Daniel, the social butterfly, was ecstatic to have so many kids around. I was proud that the Scouts took him into their friendship and were very patient with him. He got tired of hanging around the dining hall and attached himself to a Cub Pack all unbeknownst to his parents. Anna found him in the OA basement wearing eye protection, learning to shoot BB guns. "I've been trained to shoot BB guns," he is saying now. Well, where better, you know?
Meanwhile, James had his third birthday on Friday. We made a gigantic brownie cake for him and the whole camp sang him the Russian Happy Birthday Song.
Happy birthday! Oh, happy birthday!Then he blew the big '3' candle out most adorably and the evening Crackerbarrel was well and truly launched.
Pain and sorrow and despair, people dying everywhere!
Happy birthday! Oh, happy birthday!
One step closer to the grave, think of all the food you'll save!
Happy birthday! Oh, happy birthday!
We broke all kinds of records for attendance this weekend. We were at maximum program capacity (500) by Friday night. A few unexpected units just dropped in on Saturday. Counting staff, we had at least 545 people in camp. Most of them came hungry and stayed for the Feast. Oddly enough, I came in more under-budget than I ever have before. Last year, I was almost $400 under budget, which is about usual for me; this year, I was about $800 under budget.
The full tally of what we whomped up is as follows. First, there was coffee and hot chocolate, which Rendezvous participants consume in vast quantities, and which have to be resupplied through the day and a half there are campers coming and going.
For the Friday evening Crackerbarrel (that's the evening snack regime, for you non-Scouters), we had summer sausage, Colby cheese, and saltines. Plus, we made James's Birthday Brownies (that's a chocolate almond brownie topped with a marshmallow coconut filling and then a chocolate ganache -- and bacon). With that, we also offered Ranger Ed's Mystery Meat. I've been telling Ed we've been planning this for a year. Little white cubes topped with barbecue sauce. When we were pressed, we told Scouts it was creamed 'possum. Picked up right off the road and dry aged! Actually, it was fried tofu topped with my Scotch barbecue sauce.
The staff have to be fed, too, since they don't have time to run the event and cook, too. For breakfast, we served up Toad in the Hole, instant oatmeal, and fruit cups. Staff lunch was Dublin Coddle, Irish Bread and Butter Pudding, and Soda Bread. All from scratch, naturally.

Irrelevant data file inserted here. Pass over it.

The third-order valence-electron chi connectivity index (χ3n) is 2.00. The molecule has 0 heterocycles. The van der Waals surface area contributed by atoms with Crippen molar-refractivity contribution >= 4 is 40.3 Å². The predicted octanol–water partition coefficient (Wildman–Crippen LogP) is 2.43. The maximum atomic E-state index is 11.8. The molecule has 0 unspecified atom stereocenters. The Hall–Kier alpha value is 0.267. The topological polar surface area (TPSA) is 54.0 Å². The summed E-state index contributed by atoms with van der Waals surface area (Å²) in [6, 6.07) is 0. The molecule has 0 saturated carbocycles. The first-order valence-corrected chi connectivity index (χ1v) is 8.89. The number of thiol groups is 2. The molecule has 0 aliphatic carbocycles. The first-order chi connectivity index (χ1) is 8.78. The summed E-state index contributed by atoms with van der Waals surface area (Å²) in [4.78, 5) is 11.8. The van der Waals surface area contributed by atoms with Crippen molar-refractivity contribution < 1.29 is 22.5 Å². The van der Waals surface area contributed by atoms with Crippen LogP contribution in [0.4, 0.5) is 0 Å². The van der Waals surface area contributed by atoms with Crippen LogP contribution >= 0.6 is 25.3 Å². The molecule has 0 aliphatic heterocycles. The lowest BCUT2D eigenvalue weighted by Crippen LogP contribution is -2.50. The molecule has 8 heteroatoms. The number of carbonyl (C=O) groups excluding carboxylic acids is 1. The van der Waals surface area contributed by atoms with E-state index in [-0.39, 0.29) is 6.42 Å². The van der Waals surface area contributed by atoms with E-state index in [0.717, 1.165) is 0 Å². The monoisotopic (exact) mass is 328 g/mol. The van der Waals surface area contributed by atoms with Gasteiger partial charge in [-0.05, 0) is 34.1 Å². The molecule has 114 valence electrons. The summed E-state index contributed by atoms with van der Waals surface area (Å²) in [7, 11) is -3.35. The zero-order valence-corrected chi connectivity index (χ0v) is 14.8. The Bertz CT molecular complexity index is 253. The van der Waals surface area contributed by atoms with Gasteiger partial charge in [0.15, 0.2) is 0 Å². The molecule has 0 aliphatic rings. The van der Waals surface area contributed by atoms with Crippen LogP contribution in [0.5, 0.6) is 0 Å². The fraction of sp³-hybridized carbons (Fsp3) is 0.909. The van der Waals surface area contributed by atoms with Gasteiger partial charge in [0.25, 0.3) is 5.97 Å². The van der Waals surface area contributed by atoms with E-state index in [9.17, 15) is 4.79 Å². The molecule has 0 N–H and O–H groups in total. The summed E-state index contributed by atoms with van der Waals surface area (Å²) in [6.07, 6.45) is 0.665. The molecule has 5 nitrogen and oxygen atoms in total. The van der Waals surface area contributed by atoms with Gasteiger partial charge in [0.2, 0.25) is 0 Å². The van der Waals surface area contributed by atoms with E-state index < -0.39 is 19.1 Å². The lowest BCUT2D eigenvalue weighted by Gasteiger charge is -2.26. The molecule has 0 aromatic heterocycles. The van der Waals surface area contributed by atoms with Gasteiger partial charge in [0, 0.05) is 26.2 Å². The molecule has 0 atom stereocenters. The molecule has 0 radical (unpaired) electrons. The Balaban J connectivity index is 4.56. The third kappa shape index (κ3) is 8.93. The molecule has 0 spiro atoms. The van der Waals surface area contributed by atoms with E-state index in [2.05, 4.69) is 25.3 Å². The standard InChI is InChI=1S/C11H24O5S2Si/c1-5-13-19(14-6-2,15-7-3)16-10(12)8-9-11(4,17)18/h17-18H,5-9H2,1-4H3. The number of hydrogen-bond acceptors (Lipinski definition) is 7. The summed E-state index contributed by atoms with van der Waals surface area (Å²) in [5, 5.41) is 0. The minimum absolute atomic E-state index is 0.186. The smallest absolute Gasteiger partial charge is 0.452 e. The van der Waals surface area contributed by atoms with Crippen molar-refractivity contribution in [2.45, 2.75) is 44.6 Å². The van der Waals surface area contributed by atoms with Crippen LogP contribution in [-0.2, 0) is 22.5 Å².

The Feast is what everyone looks forward to. They share memories of famous dishes from previous years. And they are always so kind to thank us for providing it for them. I typically plan five entrees, three sides, and two desserts. This year, the entrees were Pulled Pork with my Scotch Barbecue Sauce; Chicken-fried steak and cream gravy; Grilled Chicken Wings marinated overnight in a Dijon mustard and soy/ginger mixture; Venison Pot Pie with a biscuit crust; Jamaican Curried Goat and rice. This was the second year for the goat, and we got lots of good comments on it, on the order of, "Wow, that's hot . . . but it's so good."
Side dishes were green beans, roasted potatoes, and Italian salad. Desserts were home-made granola bears and a bottomless apple pie (as in, no bottom crust). I thought we'd have tons of pie left over; after all, we started with a hundred pounds of apple slices, making 16 hotel pans of pie. Nope. All gone in a twinkling. I only got to lick my fingers once to taste it.
The Saturday night Crackerbarrel is just leftovers. But what leftovers. And this morning, there were yet more leftovers to either throw out or send home with the kitchen staff. It took us four hours to clean the dining hall and kitchen completely before leaving camp just before noon.
I take great pride in doing what we do. Not many people can cook like that; fewer still can organize so large an event. I receive more compliments on this weekend than just about anything else I do in the year. But I am even more proud of the Venturers, youth and adult, who come out to cook with me. I certainly couldn't do it without their help, and I constantly brag on them not only for their hard and cheerful work, but for what fun they are to be with. Crew 119 is one of the best teams I've ever worked with on anything. Fourteen-year-old Mason was brand-new, on his first Crew outing and just learning his way around the kitchen, but he fell in with the spirit of the event and did just fine.
And now, pictures!
Jeffrey being a responsible adult
Daniel watches Jeffrey work the dishwasher
Another big mixup
Anna making soda bread
Mason stirring the pot
Applying a rub to a dozen pork butts
Feeding the multitude
Friday night crackerbarrel
Grillin' and chillin'
Wings over Maumee
Bears in the woods
James and Grandbear take a twofie
Cast Iron Alibi
Pat frying steak; we had to abandon this method as too slow
The rest of us didn't have this option